“Prisoners are human beings like all of us. They have the same rights as all other persons as far as the law can allow. They have lost their liberty whilst in the prison, but they should not be deprived of their human dignity or their right to equality before the law. Prisoners should not be subject to extra punishment while in prison in addition to their sentencing,” Hagen said.
Describing the situation in Malawi prisons as “worrying”, Hagen called for alignment of Malawi’s national laws and practices with international human rights standards and principles such as the Nelson Mandela Rules.
“To effect sustainable change, development assistance efforts must help Malawi build capacities for fundamental criminal justice reform,” he said.
Article 10 of the International Covenant on Civil and Political Rights exhorts member states to ensure that all people deprived of their liberty be treated humanely.
“It is below human dignity to sleep in cold shacks without a mattress or a blanket, to have limited shelter from cold or heat, to eat poor food, not to be able to cook when it rains and to lack proper sanitation,” he said.
With a current prison population throughout the country, the Malawi Prison Service would require 3 000 triple deck bunk beds to provide all its inmates decent sleeping space, according to Henry Ndindi, a medical doctor and Country Coordinator for UNODC in Malawi. An assessment done by UNODC established that even if they were to be procured, 3000 bunk beds would not fit into the existing prison space.
Accordingly, UNODC advocates for reducing the prison population. To achieve this, UNODC is creating awareness among stakeholders within the criminal justice system on the benefits of alternative sentencing.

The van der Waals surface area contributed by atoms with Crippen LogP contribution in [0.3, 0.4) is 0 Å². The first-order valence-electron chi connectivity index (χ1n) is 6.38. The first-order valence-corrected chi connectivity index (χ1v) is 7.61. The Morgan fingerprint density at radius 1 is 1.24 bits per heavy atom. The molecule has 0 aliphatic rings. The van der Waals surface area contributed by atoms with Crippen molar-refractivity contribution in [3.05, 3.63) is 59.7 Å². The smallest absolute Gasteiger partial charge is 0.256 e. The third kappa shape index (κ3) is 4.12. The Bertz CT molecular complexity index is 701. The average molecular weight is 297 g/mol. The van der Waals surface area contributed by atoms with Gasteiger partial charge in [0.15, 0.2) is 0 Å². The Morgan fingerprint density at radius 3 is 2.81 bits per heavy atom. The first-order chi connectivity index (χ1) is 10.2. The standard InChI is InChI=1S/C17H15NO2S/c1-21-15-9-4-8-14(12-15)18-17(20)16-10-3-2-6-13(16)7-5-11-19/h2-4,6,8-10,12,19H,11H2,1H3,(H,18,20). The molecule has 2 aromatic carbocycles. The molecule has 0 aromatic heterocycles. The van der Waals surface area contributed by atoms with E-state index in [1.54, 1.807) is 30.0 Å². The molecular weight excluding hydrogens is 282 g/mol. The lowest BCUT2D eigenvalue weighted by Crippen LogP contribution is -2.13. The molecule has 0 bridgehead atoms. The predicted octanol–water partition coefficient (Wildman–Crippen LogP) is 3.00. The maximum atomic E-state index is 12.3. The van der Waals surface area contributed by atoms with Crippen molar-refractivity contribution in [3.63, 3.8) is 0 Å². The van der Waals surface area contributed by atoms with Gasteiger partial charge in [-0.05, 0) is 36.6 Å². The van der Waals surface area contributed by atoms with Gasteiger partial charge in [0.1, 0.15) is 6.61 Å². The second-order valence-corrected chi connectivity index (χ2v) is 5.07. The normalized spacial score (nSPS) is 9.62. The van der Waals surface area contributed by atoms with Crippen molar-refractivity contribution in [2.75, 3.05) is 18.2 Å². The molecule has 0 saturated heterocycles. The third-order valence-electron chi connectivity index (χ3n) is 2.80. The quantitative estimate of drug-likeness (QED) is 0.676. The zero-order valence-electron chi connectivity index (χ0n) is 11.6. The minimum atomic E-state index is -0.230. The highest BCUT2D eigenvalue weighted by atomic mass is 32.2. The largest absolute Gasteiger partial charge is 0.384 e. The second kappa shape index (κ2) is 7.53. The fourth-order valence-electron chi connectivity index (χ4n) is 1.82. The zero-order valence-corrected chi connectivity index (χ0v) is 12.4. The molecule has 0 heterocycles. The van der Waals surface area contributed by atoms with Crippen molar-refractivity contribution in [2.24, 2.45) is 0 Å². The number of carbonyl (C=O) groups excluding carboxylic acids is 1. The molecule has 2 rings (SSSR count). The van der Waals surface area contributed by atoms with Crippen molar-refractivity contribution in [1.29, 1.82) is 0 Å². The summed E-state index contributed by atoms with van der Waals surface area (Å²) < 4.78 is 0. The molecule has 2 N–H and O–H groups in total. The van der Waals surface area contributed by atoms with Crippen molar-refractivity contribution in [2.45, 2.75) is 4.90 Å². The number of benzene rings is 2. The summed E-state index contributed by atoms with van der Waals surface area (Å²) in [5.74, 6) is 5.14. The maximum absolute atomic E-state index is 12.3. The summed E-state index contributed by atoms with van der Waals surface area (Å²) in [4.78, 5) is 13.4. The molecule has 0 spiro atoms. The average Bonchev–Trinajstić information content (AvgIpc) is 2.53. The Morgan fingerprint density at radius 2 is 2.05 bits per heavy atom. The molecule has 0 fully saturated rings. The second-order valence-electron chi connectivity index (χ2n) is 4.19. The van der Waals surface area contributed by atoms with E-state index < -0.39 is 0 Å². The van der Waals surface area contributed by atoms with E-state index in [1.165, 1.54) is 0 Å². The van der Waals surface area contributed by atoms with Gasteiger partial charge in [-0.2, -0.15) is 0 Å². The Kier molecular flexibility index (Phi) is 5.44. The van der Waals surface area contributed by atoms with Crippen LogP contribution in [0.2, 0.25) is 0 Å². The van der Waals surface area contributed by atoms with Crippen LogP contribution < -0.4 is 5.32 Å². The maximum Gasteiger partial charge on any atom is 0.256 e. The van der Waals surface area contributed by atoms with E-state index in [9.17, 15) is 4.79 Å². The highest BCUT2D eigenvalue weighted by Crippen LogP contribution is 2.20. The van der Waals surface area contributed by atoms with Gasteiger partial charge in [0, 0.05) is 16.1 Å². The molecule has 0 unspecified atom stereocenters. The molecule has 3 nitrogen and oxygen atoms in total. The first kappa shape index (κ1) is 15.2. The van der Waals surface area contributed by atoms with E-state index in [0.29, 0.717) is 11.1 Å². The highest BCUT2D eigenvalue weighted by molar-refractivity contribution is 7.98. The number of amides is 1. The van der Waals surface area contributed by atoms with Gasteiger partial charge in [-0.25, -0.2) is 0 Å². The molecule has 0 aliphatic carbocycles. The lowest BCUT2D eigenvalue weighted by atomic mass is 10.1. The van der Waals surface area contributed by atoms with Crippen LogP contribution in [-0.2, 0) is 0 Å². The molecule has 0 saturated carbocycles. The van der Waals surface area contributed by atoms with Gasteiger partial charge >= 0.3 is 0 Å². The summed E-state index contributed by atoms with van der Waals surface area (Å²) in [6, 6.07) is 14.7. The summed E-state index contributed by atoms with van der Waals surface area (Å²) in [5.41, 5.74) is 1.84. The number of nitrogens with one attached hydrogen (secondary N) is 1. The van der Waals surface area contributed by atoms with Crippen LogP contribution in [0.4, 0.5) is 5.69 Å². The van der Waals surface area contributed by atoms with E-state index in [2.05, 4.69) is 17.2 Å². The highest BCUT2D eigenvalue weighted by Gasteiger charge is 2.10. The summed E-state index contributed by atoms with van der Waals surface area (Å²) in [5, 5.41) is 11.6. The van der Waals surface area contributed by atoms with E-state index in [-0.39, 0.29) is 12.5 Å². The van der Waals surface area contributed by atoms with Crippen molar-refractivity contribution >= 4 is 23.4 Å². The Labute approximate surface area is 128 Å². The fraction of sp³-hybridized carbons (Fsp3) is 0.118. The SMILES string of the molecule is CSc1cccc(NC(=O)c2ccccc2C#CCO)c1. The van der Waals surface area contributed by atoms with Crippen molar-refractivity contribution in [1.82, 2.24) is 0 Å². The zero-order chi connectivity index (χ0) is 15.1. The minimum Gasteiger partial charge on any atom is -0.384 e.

Yet another challenge affecting the MPS is providing ablution facilities: toilets, showers, hand washing taps and basins in the correct ratio. The toilet prison ratio is 1 toilet to 25 prisoners, according to the International Committee of the Red Cross (ICRC). In Malawi, UNODC has established that while some prisons may have the appropriate toilet to prisoner ratio, the quality of the toilets leaves a lot to be desired.
In some prisons, there are still not enough toilets and showers due to congestion. The current UNODC Project in Malawi is, therefore, focusing on the most affected prisons to improve the prisoner toilet ratio and introduce water points so that prisoners can wash their hands and drink water.
In many prisons, inmates still use the bucket system to relieve themselves at night which does not comply with internationally agreed upon sanitary conditions. Changing this situation would involve renovating the prisons. With respect to ventilation, some cells are seriously compromised while the standards of wash facilities are low in terms of quantity and quality.
UNODC and the Royal Norwegian Embassy donated, also, three soil ripping machines for use in crop production at three prisons: Kasungu, Zomba and Chitedze.
Chief Commissioner Wandika Phiri, the Commissioner General of the Malawi Prison Service, welcomed to the donation.
“These bunk beds will improve prisoners’ accommodation while not suffocating the already limited space. The soil rippers will improve crop production. Our farm land is overused and has since lost its fertility,” she said.
Phiri thanked UNODC for supporting MPS projects related to health, agriculture and infrastructure development. Minister Dausi acknowledged that overcrowding was a challenge in Malawi prisons but expressed optimism that the many magistrates that UNODC has trained in alternative sentencing would help resolve the problem.